This post is the corresponding write-up for a WDSS project in which Albert Nyarko-Agyei, Alexandru Pascru and Ron Cvek applied reinforcement learning to better understand the mechanics of a British card game—Oh Hell. The rules and an online version of the game can be found here. Special credits to Henry Charlesworth for providing valuable insights. The main author of the project and the blog-post is Albert Nyarko-Agyei.
The idea for this project started when I was introduced to the game, Oh Hell, by one of the contributors to the project. We played a variation where each player is given 7 cards and then the players take it in turn to predict how many rounds they will win. Interestingly, predicting correctly gives you extra points or ‘tricks.’ So, if many games are being played, a good prediction strategy is needed.
After bidding, the round starts with the player to the left of the dealer playing a card from their hand. Each player then has to play a card from the same suit if they have one, otherwise any card from their hand is permissible. Once everyone has played a card, the player who played the highest card from the first suit wins the round, gets a trick added to their total, and starts the next round. Two caveats to these rules are:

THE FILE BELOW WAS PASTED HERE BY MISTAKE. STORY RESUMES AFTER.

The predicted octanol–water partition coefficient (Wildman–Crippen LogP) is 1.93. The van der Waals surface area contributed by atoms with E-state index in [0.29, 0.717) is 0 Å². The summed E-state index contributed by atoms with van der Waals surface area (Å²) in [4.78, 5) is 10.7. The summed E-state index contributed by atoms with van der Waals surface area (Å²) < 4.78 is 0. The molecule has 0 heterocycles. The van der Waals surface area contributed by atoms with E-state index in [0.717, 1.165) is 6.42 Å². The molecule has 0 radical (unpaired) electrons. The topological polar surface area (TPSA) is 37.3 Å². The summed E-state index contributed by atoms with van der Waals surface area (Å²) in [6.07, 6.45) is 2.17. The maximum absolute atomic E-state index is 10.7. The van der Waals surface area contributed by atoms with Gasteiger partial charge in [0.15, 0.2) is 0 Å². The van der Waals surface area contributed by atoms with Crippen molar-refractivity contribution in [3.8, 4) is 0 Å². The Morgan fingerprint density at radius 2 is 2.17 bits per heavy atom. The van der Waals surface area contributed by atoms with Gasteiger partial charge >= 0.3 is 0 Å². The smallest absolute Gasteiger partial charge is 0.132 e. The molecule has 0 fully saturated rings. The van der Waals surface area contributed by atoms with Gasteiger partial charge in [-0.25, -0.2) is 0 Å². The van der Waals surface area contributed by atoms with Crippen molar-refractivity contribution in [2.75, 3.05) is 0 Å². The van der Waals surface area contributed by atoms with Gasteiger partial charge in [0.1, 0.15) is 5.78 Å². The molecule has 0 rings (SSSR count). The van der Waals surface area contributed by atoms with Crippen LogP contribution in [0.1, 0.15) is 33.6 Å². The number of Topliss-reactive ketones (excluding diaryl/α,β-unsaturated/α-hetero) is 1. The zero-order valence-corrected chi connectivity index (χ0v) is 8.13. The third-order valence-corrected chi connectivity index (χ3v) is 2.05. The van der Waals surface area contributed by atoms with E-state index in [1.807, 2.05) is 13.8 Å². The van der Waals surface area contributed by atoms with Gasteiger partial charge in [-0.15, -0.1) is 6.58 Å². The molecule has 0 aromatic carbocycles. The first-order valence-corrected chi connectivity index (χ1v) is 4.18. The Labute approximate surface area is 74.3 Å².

Along with dealing cards for the game, a trump card is drawn and if a card from with the same suit is played, it will beat every other suit.
The number of tricks bid by the last bidder can not make the total number of tricks bid equal to the number of cards dealt to each player.
Now that we have the rules down, some different strategies might have come across your mind. Horde your trump cards till the end? Bid a low number of tricks? Bid a high number of tricks because you’re confident? What is the perfect strategy to this game? Turning to AI and Reinforcement Learning seemed a logical way to answer these questions.
Note: There are two main themes in this project, the programming of agents/models, and the theory behind why certain methods work; feel free to pick which sections interest you.
Reinforcement learning is a branch of Machine Learning that deals with the actions an agent(s) should take based on it’s observation of an environment in order to maximise a reward. If our environment is a simple Oh Hell game, we can formulate our problem as designing an agent to predict what action will give the most reward, given that our environment is in a particular state and thus what action to take.
Programming the Environment
The first step was to implement a game of Oh Hell in Python. Most games studied under reinforcement learning follow a similar structure, and some build up to a class representing the environment the agent can train in. If your custom environment inherits from an existing base environment, you can use high level implementations of RL algorithms that require that base. For this project OpenAI’s gym environment class was used. This base class has the abstract methods, step (take a single action) and reset (restart the environment). These methods are called by the final training algorithm.